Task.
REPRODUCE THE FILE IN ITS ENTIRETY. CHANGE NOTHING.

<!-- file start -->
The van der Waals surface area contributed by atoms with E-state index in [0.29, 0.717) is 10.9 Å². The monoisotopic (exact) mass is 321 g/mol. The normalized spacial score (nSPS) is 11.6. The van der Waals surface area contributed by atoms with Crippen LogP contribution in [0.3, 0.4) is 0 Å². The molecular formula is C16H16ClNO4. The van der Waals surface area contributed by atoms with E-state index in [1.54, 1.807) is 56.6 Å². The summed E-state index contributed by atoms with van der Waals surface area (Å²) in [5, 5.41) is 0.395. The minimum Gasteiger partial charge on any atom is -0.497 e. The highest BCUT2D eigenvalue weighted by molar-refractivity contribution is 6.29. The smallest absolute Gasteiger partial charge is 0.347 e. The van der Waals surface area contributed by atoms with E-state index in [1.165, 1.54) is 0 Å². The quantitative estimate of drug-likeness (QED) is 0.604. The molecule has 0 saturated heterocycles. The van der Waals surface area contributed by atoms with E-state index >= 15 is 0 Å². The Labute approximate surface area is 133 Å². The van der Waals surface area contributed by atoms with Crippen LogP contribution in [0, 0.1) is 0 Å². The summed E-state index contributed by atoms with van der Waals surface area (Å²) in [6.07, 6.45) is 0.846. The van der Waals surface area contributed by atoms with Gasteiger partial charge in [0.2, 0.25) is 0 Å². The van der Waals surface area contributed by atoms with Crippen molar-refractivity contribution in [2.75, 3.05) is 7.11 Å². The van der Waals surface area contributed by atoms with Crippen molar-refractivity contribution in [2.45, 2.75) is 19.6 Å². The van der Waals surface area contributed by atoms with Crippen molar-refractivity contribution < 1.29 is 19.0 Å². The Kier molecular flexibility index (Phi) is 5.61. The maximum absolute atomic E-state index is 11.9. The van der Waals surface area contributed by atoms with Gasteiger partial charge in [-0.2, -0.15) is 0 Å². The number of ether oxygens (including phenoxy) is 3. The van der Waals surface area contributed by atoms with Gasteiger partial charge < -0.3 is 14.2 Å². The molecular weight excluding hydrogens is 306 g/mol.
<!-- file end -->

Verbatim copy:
The van der Waals surface area contributed by atoms with E-state index in [0.29, 0.717) is 10.9 Å². The monoisotopic (exact) mass is 321 g/mol. The normalized spacial score (nSPS) is 11.6. The van der Waals surface area contributed by atoms with Crippen LogP contribution in [0.3, 0.4) is 0 Å². The molecular formula is C16H16ClNO4. The van der Waals surface area contributed by atoms with E-state index in [1.54, 1.807) is 56.6 Å². The summed E-state index contributed by atoms with van der Waals surface area (Å²) in [5, 5.41) is 0.395. The minimum Gasteiger partial charge on any atom is -0.497 e. The highest BCUT2D eigenvalue weighted by molar-refractivity contribution is 6.29. The smallest absolute Gasteiger partial charge is 0.347 e. The van der Waals surface area contributed by atoms with E-state index in [1.165, 1.54) is 0 Å². The quantitative estimate of drug-likeness (QED) is 0.604. The molecule has 0 saturated heterocycles. The van der Waals surface area contributed by atoms with E-state index >= 15 is 0 Å². The Labute approximate surface area is 133 Å². The van der Waals surface area contributed by atoms with Crippen LogP contribution in [0, 0.1) is 0 Å². The summed E-state index contributed by atoms with van der Waals surface area (Å²) in [6.07, 6.45) is 0.846. The van der Waals surface area contributed by atoms with Gasteiger partial charge in [0.2, 0.25) is 0 Å². The van der Waals surface area contributed by atoms with Crippen molar-refractivity contribution in [2.75, 3.05) is 7.11 Å². The van der Waals surface area contributed by atoms with Crippen molar-refractivity contribution in [2.45, 2.75) is 19.6 Å². The van der Waals surface area contributed by atoms with Crippen molar-refractivity contribution < 1.29 is 19.0 Å². The Kier molecular flexibility index (Phi) is 5.61. The maximum absolute atomic E-state index is 11.9. The van der Waals surface area contributed by atoms with Gasteiger partial charge in [-0.2, -0.15) is 0 Å². The number of ether oxygens (including phenoxy) is 3. The van der Waals surface area contributed by atoms with Gasteiger partial charge < -0.3 is 14.2 Å². The molecular weight excluding hydrogens is 306 g/mol.